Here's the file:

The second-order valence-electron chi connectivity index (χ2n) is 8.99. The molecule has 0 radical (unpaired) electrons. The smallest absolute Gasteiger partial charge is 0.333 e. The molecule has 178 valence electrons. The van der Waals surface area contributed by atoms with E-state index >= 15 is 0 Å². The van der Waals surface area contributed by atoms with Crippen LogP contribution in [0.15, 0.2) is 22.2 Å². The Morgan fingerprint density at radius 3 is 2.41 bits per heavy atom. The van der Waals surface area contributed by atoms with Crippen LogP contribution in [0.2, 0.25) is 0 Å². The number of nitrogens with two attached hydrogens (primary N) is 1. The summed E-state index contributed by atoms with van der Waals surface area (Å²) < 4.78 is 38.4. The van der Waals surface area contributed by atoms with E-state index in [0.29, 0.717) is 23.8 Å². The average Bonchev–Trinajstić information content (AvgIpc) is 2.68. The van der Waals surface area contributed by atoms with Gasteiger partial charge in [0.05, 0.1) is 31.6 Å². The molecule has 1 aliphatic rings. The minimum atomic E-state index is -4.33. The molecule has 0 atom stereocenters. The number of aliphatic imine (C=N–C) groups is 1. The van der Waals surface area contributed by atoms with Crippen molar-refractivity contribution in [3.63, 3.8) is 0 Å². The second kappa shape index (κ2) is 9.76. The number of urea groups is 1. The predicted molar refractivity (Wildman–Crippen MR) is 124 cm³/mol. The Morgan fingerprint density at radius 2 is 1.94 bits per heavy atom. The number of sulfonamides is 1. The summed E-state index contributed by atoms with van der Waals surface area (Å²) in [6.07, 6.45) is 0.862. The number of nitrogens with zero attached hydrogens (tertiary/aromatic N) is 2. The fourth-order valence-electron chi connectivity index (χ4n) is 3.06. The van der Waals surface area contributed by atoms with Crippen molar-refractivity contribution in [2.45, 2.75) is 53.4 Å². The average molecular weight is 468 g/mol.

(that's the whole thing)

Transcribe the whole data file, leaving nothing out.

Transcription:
The second-order valence-electron chi connectivity index (χ2n) is 8.99. The molecule has 0 radical (unpaired) electrons. The smallest absolute Gasteiger partial charge is 0.333 e. The molecule has 178 valence electrons. The van der Waals surface area contributed by atoms with E-state index >= 15 is 0 Å². The van der Waals surface area contributed by atoms with Crippen LogP contribution in [0.15, 0.2) is 22.2 Å². The Morgan fingerprint density at radius 3 is 2.41 bits per heavy atom. The van der Waals surface area contributed by atoms with Crippen LogP contribution in [0.2, 0.25) is 0 Å². The number of nitrogens with two attached hydrogens (primary N) is 1. The summed E-state index contributed by atoms with van der Waals surface area (Å²) < 4.78 is 38.4. The van der Waals surface area contributed by atoms with E-state index in [0.29, 0.717) is 23.8 Å². The average Bonchev–Trinajstić information content (AvgIpc) is 2.68. The van der Waals surface area contributed by atoms with Gasteiger partial charge in [0.05, 0.1) is 31.6 Å². The molecule has 1 aliphatic rings. The minimum atomic E-state index is -4.33. The molecule has 0 atom stereocenters. The number of aliphatic imine (C=N–C) groups is 1. The van der Waals surface area contributed by atoms with Crippen molar-refractivity contribution in [3.63, 3.8) is 0 Å². The second kappa shape index (κ2) is 9.76. The number of urea groups is 1. The predicted molar refractivity (Wildman–Crippen MR) is 124 cm³/mol. The Morgan fingerprint density at radius 2 is 1.94 bits per heavy atom. The number of sulfonamides is 1. The summed E-state index contributed by atoms with van der Waals surface area (Å²) in [6.07, 6.45) is 0.862. The number of nitrogens with zero attached hydrogens (tertiary/aromatic N) is 2. The fourth-order valence-electron chi connectivity index (χ4n) is 3.06. The van der Waals surface area contributed by atoms with Crippen molar-refractivity contribution in [2.45, 2.75) is 53.4 Å². The average molecular weight is 468 g/mol.